What is "Culture"? LO20052

GA RANDELL (G.A.Randell@Bradford.ac.uk)
Tue, 1 Dec 1998 12:17:33 +0000 (BST)

Replying to LO20024 --

As many others have on this list I too have struggled with constructs and
concepts like 'culture', 'leadership', 'motivation', 'morale'; all so
seductive but so elusive and slippery to pin down. Writing an article one
day outside in a Yorkshire summer not unexpectedly it rained and there was
a superb rainbow and with it came an insight. All those constructs are
like rainbows, magnificent to observe, can be seen and admired when
present and noticed when absent, but cannot be touched, measured or bought
or sold. They are all outcomes of interactions. If sunlight and raindrops
are positioned exactly (53 o?)you see a rainbow; if you get 'right' what
is inside a person and what is 'inside' their job you get motivation. One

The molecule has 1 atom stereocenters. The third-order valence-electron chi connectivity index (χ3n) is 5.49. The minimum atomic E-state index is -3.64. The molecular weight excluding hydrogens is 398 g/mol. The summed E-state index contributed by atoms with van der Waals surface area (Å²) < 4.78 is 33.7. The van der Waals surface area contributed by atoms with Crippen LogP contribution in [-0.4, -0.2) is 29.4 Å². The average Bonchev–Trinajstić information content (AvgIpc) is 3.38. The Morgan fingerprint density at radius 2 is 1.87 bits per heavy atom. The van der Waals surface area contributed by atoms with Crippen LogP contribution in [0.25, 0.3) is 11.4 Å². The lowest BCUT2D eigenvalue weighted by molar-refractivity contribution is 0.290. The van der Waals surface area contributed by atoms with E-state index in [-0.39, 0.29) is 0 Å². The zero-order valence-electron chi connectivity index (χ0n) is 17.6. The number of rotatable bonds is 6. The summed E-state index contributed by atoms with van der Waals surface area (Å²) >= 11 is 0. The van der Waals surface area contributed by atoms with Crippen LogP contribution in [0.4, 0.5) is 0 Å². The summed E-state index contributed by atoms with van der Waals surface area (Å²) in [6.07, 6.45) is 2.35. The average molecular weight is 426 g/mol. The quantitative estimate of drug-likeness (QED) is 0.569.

of the great nonsenses of organisational activity is the statement that "
he works hard because he has motivation". Rubbish! these constructs cannot
cause anything to happen, except perhaps admiration or sadness! Then
'culture' is the outcome what is inside people interacting with what is
inside their society. To change it you can either or both work on what is
inside people, especially their education, or what is inside their society
eg standards of behaviour, laws, music, libraries, buildings etc. Other
great aspects of life are also outcomes of interactions and can also be
called rainbow concepts. Love is the outcome of what is within two people.
Beauty comes from what is inside a person interacting with an object or
environment. Freedom is what a person thinks it is interacting with the
regulations of a state, to increase it you can lower peoples expectations
or change the regulations to meet more peoples' expectations! By calling
all these great outcomes "rainbow concepts" does not belittle them, the
magnificence of a rainbow cannot be denied, but I hope it focuses
discussion and research on to the components and dynamics of the
interactions that cause them.
Gerry Randell
Emeritus Professor, University of Bradford, UK.


GA RANDELL <G.A.Randell@Bradford.ac.uk>

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